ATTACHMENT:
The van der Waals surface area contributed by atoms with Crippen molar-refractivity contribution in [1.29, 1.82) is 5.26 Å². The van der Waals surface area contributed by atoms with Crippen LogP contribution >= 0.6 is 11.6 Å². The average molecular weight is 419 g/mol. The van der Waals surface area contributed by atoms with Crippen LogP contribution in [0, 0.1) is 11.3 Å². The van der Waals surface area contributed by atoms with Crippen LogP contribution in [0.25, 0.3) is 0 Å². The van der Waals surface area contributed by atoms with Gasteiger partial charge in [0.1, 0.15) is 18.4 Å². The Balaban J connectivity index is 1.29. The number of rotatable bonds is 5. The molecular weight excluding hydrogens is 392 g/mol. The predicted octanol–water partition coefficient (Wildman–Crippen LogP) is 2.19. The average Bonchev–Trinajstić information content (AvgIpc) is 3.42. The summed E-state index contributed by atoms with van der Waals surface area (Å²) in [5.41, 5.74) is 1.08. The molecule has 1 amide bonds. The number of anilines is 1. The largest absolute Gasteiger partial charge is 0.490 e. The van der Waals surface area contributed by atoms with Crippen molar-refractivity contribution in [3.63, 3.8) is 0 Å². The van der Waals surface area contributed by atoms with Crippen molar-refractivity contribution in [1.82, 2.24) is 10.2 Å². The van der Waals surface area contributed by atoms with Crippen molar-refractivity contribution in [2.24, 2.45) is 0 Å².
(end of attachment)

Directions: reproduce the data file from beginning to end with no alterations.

The van der Waals surface area contributed by atoms with Crippen molar-refractivity contribution in [1.29, 1.82) is 5.26 Å². The van der Waals surface area contributed by atoms with Crippen LogP contribution >= 0.6 is 11.6 Å². The average molecular weight is 419 g/mol. The van der Waals surface area contributed by atoms with Crippen LogP contribution in [0, 0.1) is 11.3 Å². The van der Waals surface area contributed by atoms with Crippen LogP contribution in [0.25, 0.3) is 0 Å². The van der Waals surface area contributed by atoms with Gasteiger partial charge in [0.1, 0.15) is 18.4 Å². The Balaban J connectivity index is 1.29. The number of rotatable bonds is 5. The molecular weight excluding hydrogens is 392 g/mol. The predicted octanol–water partition coefficient (Wildman–Crippen LogP) is 2.19. The average Bonchev–Trinajstić information content (AvgIpc) is 3.42. The summed E-state index contributed by atoms with van der Waals surface area (Å²) in [5.41, 5.74) is 1.08. The molecule has 1 amide bonds. The number of anilines is 1. The largest absolute Gasteiger partial charge is 0.490 e. The van der Waals surface area contributed by atoms with Crippen molar-refractivity contribution in [3.63, 3.8) is 0 Å². The van der Waals surface area contributed by atoms with Crippen molar-refractivity contribution in [1.82, 2.24) is 10.2 Å². The van der Waals surface area contributed by atoms with Crippen molar-refractivity contribution in [2.24, 2.45) is 0 Å².